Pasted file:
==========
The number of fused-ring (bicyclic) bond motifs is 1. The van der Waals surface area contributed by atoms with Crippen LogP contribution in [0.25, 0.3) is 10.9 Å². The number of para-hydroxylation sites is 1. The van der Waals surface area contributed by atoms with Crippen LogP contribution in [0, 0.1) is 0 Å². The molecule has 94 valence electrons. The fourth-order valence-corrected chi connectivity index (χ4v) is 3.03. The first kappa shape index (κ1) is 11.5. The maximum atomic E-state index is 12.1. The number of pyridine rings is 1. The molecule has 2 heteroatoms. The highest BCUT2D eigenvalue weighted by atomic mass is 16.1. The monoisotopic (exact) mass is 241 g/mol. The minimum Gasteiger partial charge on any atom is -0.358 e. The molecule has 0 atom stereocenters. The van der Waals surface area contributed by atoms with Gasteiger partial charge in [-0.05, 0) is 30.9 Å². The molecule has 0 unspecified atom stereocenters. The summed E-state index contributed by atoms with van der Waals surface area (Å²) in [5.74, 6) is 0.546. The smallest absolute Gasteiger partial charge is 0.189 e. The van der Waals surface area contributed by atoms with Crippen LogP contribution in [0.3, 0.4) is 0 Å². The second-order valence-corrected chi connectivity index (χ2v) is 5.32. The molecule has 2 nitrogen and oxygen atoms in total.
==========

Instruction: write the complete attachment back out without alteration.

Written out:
The number of fused-ring (bicyclic) bond motifs is 1. The van der Waals surface area contributed by atoms with Crippen LogP contribution in [0.25, 0.3) is 10.9 Å². The number of para-hydroxylation sites is 1. The van der Waals surface area contributed by atoms with Crippen LogP contribution in [0, 0.1) is 0 Å². The molecule has 94 valence electrons. The fourth-order valence-corrected chi connectivity index (χ4v) is 3.03. The first kappa shape index (κ1) is 11.5. The maximum atomic E-state index is 12.1. The number of pyridine rings is 1. The molecule has 2 heteroatoms. The highest BCUT2D eigenvalue weighted by atomic mass is 16.1. The monoisotopic (exact) mass is 241 g/mol. The minimum Gasteiger partial charge on any atom is -0.358 e. The molecule has 0 atom stereocenters. The van der Waals surface area contributed by atoms with Gasteiger partial charge in [-0.05, 0) is 30.9 Å². The molecule has 0 unspecified atom stereocenters. The summed E-state index contributed by atoms with van der Waals surface area (Å²) in [5.74, 6) is 0.546. The smallest absolute Gasteiger partial charge is 0.189 e. The van der Waals surface area contributed by atoms with Crippen LogP contribution in [0.3, 0.4) is 0 Å². The second-order valence-corrected chi connectivity index (χ2v) is 5.32. The molecule has 2 nitrogen and oxygen atoms in total.